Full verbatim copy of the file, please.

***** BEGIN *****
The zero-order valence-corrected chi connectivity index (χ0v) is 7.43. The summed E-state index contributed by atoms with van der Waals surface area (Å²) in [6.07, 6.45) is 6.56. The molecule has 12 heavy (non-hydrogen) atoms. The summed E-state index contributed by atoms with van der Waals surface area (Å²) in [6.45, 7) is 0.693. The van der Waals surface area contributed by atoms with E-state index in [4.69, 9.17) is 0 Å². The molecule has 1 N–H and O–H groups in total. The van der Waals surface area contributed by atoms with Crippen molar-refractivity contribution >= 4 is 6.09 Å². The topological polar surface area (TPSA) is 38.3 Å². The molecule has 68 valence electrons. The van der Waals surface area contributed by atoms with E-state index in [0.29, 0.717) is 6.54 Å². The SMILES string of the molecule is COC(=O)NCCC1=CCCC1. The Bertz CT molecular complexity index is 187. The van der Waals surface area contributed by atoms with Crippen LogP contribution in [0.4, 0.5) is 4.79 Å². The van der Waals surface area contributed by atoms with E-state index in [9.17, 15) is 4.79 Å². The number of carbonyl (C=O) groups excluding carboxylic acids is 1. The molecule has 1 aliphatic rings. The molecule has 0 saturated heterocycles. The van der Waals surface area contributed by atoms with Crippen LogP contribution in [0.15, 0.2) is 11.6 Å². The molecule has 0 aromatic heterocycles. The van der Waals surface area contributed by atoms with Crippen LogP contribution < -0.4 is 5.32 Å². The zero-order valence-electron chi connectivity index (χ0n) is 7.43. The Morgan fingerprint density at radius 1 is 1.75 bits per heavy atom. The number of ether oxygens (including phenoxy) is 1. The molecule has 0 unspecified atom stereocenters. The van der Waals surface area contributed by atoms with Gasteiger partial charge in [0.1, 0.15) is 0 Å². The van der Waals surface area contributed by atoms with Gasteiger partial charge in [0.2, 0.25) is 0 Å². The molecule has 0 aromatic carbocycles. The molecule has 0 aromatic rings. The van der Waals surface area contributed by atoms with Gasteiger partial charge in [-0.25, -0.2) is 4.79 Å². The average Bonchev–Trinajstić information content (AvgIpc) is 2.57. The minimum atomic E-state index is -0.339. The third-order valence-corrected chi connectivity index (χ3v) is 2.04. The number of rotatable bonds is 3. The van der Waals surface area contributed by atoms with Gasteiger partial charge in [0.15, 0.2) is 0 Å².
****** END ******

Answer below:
The zero-order valence-corrected chi connectivity index (χ0v) is 7.43. The summed E-state index contributed by atoms with van der Waals surface area (Å²) in [6.07, 6.45) is 6.56. The molecule has 12 heavy (non-hydrogen) atoms. The summed E-state index contributed by atoms with van der Waals surface area (Å²) in [6.45, 7) is 0.693. The van der Waals surface area contributed by atoms with E-state index in [4.69, 9.17) is 0 Å². The molecule has 1 N–H and O–H groups in total. The van der Waals surface area contributed by atoms with Crippen molar-refractivity contribution >= 4 is 6.09 Å². The topological polar surface area (TPSA) is 38.3 Å². The molecule has 68 valence electrons. The van der Waals surface area contributed by atoms with E-state index in [0.29, 0.717) is 6.54 Å². The SMILES string of the molecule is COC(=O)NCCC1=CCCC1. The Bertz CT molecular complexity index is 187. The van der Waals surface area contributed by atoms with Crippen LogP contribution in [0.4, 0.5) is 4.79 Å². The van der Waals surface area contributed by atoms with E-state index in [9.17, 15) is 4.79 Å². The number of carbonyl (C=O) groups excluding carboxylic acids is 1. The molecule has 1 aliphatic rings. The molecule has 0 saturated heterocycles. The van der Waals surface area contributed by atoms with Crippen LogP contribution in [0.15, 0.2) is 11.6 Å². The molecule has 0 aromatic heterocycles. The van der Waals surface area contributed by atoms with Crippen LogP contribution < -0.4 is 5.32 Å². The zero-order valence-electron chi connectivity index (χ0n) is 7.43. The Morgan fingerprint density at radius 1 is 1.75 bits per heavy atom. The number of ether oxygens (including phenoxy) is 1. The molecule has 0 unspecified atom stereocenters. The van der Waals surface area contributed by atoms with Gasteiger partial charge in [0.1, 0.15) is 0 Å². The van der Waals surface area contributed by atoms with Gasteiger partial charge in [0.2, 0.25) is 0 Å². The molecule has 0 aromatic carbocycles. The molecule has 0 aromatic rings. The van der Waals surface area contributed by atoms with Gasteiger partial charge in [-0.25, -0.2) is 4.79 Å². The average Bonchev–Trinajstić information content (AvgIpc) is 2.57. The minimum atomic E-state index is -0.339. The third-order valence-corrected chi connectivity index (χ3v) is 2.04. The number of rotatable bonds is 3. The van der Waals surface area contributed by atoms with Gasteiger partial charge in [0.15, 0.2) is 0 Å².